Indian troops entered Pakistan-controlled Kashmir to carry out strikes against militant units, officials confirmed Thursday, as border states went on high alert and tensions ratcheted up ever higher in the disputed region.
While firing around the border area by Indian and Pakistani troops is common, it is rare for either side to publicly reveal the details of cross-border operations.
Pakistan had denied what India described as "surgical strikes" and said instead that two of its soldiers were killed and nine injured in unprovoked firing by India across the Line of Control (LoC) in Kashmir.
The LoC is the disputed military frontier that has divided the Himalayan region into parts administered by either India or Pakistan since the two countries became independent in the late 1940s.
Thursday's claims and counter-claims come 10 days after troubled relations between the two countries worsened further when 18 Indian soldiers were killed in a militant attack on an Indian Army base in Uri in India's Jammu and Kashmir state.
India said the attackers came from Pakistan.
The Indian Army had conducted the strikes to neutralize terrorists who had gathered along the LoC, India's director general of military operations, Lieutenant General Ranbir Singh, said.
"During these counter-terrorist operations significant casualties have been inflicted on the terrorists and those trying to support them," Singh said at a briefing in the Indian capital New Delhi.
Later, an Indian government official said several teams of Indian commandoes had crossed the LoC on foot after midnight and attacked at least six bases where the militants had grouped.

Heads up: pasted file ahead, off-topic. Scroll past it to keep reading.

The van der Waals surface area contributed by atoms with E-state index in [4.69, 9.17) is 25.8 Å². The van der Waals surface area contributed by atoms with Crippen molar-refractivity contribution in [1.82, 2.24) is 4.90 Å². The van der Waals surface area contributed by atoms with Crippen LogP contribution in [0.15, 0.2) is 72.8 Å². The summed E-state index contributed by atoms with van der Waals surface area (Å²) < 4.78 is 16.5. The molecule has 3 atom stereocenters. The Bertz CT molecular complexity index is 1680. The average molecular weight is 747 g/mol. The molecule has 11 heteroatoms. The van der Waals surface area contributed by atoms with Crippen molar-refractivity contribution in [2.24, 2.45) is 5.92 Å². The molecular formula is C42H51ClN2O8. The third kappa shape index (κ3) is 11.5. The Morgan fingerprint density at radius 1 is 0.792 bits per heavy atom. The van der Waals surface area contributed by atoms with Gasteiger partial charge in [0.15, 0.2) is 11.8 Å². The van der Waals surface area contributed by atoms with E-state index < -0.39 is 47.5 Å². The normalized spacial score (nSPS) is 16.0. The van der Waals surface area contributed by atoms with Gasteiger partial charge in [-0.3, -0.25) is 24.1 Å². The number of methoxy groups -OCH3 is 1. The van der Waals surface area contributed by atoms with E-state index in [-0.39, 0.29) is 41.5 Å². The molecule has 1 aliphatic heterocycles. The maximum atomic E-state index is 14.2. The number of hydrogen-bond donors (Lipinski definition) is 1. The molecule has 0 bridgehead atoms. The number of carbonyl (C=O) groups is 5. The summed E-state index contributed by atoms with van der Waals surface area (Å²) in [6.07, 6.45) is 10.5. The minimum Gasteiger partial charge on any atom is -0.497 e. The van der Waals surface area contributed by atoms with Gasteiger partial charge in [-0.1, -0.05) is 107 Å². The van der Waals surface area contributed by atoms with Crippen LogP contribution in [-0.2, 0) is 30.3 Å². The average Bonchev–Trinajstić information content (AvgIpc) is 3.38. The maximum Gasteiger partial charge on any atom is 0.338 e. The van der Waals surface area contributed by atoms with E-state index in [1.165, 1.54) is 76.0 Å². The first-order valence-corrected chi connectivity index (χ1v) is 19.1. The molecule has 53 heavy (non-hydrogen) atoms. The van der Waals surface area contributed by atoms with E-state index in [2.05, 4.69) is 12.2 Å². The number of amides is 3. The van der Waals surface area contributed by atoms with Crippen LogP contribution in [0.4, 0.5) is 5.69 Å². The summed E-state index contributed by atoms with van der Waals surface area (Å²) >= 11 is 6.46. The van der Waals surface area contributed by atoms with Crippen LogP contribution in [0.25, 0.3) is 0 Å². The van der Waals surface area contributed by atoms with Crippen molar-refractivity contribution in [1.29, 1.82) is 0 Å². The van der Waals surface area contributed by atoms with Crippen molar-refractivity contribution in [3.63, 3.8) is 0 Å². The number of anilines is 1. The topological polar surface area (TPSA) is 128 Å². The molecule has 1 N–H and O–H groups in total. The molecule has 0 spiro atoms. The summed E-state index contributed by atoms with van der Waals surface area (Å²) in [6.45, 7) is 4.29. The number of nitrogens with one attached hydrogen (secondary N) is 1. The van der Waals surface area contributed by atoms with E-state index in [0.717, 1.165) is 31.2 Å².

It was not clear how many casualties there were among the militants or Pakistan Army soldiers, who Indian intelligence claims support the militants by firing artillery across the LoC. The dead could go into double digits, the source said on condition of anonymity.
No Indian soldiers were hurt in the four-hour operation, the source said.
The Pakistan Army denied the ground attack and said Indian troops fired across the LoC into the areas of Bhimber, Kel, Tatta Pani and Lipa shortly after midnight.
"The notion of surgical strike linked to alleged terrorists bases is an illusion being deliberately generated by India," Pakistan Army spokesman General Asim Bajwa said, adding that it was an attempt to create media hype.
Pakistan Prime Minister Nawaz Sharif condemned the "unprovoked firing" across the border by Indian troops and called it naked aggression.
"Our intent for a peaceful neighbourhood should not be mistaken as our weakness," Sharif said in a statement in Pakistan capital Islamabad. "Our valiant forces are fully capable of defending the territorial integrity of the country."
India's Singh said that the operations "to neutralize the terrorists" had ceased and there were no plans of continuing the operations. "However, the Indian armed forces are fully prepared for any contingency that may arise."
Singh said he had talked to his Pakistan counterpart immediately after the operation.
Four Indian states bordering Pakistan - Jammu and Kashmir, Punjab, Rajasthan and Gujarat - were on high alert and villages along the border in Punjab state were being evacuated, a Home Ministry official said.
The beating the retreat ceremony that takes place at two border posts in Punjab had been suspended till further notice.
The latest spat over Kashmir has had regional implications as several countries joined India in withdrawing from a key South Asia summit scheduled to be held in Islamabad in November.
The conflict over Kashmir has historical roots that go back to the two countries' independence from Britain in 1947, and a decision by Kashmir's Hindu ruler to join India rather than Pakistan despite the overall Muslim majority.
The rival, nuclear-armed South Asian powers have fought two wars over the region.
An estimated 100 people, mostly civilians, have died on both sides in border skirmishes since early 2013.
Both New Delhi and Islamabad accuse each other's troops of violating a 2003 ceasefire agreement.
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